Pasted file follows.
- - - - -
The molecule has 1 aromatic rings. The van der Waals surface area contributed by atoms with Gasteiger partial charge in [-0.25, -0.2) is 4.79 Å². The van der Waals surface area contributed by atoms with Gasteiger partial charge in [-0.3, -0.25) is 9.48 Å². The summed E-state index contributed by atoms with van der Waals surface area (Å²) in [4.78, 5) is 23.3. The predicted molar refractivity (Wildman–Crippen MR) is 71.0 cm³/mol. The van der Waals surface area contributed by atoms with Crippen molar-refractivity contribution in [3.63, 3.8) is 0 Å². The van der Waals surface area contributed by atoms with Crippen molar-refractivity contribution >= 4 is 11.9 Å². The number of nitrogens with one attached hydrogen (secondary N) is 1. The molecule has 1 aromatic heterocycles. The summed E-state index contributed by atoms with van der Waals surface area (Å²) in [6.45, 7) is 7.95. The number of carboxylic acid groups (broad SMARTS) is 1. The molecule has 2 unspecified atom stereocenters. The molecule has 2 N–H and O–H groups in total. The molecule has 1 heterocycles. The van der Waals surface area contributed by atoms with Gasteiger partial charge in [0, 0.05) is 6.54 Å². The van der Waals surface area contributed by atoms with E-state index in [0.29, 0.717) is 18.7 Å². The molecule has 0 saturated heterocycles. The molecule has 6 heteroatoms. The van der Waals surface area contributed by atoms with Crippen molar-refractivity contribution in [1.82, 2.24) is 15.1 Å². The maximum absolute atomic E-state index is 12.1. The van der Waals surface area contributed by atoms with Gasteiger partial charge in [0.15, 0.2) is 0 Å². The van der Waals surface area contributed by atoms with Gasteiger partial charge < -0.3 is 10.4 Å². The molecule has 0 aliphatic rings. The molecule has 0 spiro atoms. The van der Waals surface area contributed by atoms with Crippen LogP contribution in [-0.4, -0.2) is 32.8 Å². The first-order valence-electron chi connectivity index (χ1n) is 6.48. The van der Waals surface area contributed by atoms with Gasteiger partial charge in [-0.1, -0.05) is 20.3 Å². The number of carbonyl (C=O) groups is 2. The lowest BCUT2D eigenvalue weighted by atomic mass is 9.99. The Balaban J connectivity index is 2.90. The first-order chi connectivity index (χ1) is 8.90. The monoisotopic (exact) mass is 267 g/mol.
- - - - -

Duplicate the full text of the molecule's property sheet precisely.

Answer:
The molecule has 1 aromatic rings. The van der Waals surface area contributed by atoms with Gasteiger partial charge in [-0.25, -0.2) is 4.79 Å². The van der Waals surface area contributed by atoms with Gasteiger partial charge in [-0.3, -0.25) is 9.48 Å². The summed E-state index contributed by atoms with van der Waals surface area (Å²) in [4.78, 5) is 23.3. The predicted molar refractivity (Wildman–Crippen MR) is 71.0 cm³/mol. The van der Waals surface area contributed by atoms with Crippen molar-refractivity contribution in [3.63, 3.8) is 0 Å². The van der Waals surface area contributed by atoms with Crippen molar-refractivity contribution >= 4 is 11.9 Å². The number of nitrogens with one attached hydrogen (secondary N) is 1. The molecule has 1 aromatic heterocycles. The summed E-state index contributed by atoms with van der Waals surface area (Å²) in [6.45, 7) is 7.95. The number of carboxylic acid groups (broad SMARTS) is 1. The molecule has 2 unspecified atom stereocenters. The molecule has 2 N–H and O–H groups in total. The molecule has 1 heterocycles. The van der Waals surface area contributed by atoms with Gasteiger partial charge in [0, 0.05) is 6.54 Å². The van der Waals surface area contributed by atoms with E-state index in [0.29, 0.717) is 18.7 Å². The molecule has 0 saturated heterocycles. The molecule has 6 heteroatoms. The van der Waals surface area contributed by atoms with Crippen molar-refractivity contribution in [1.82, 2.24) is 15.1 Å². The maximum absolute atomic E-state index is 12.1. The van der Waals surface area contributed by atoms with Gasteiger partial charge in [0.15, 0.2) is 0 Å². The van der Waals surface area contributed by atoms with Gasteiger partial charge < -0.3 is 10.4 Å². The molecule has 0 aliphatic rings. The molecule has 0 spiro atoms. The van der Waals surface area contributed by atoms with Crippen LogP contribution in [-0.4, -0.2) is 32.8 Å². The first-order valence-electron chi connectivity index (χ1n) is 6.48. The van der Waals surface area contributed by atoms with Gasteiger partial charge in [-0.1, -0.05) is 20.3 Å². The number of carbonyl (C=O) groups is 2. The lowest BCUT2D eigenvalue weighted by atomic mass is 9.99. The Balaban J connectivity index is 2.90. The first-order chi connectivity index (χ1) is 8.90. The monoisotopic (exact) mass is 267 g/mol.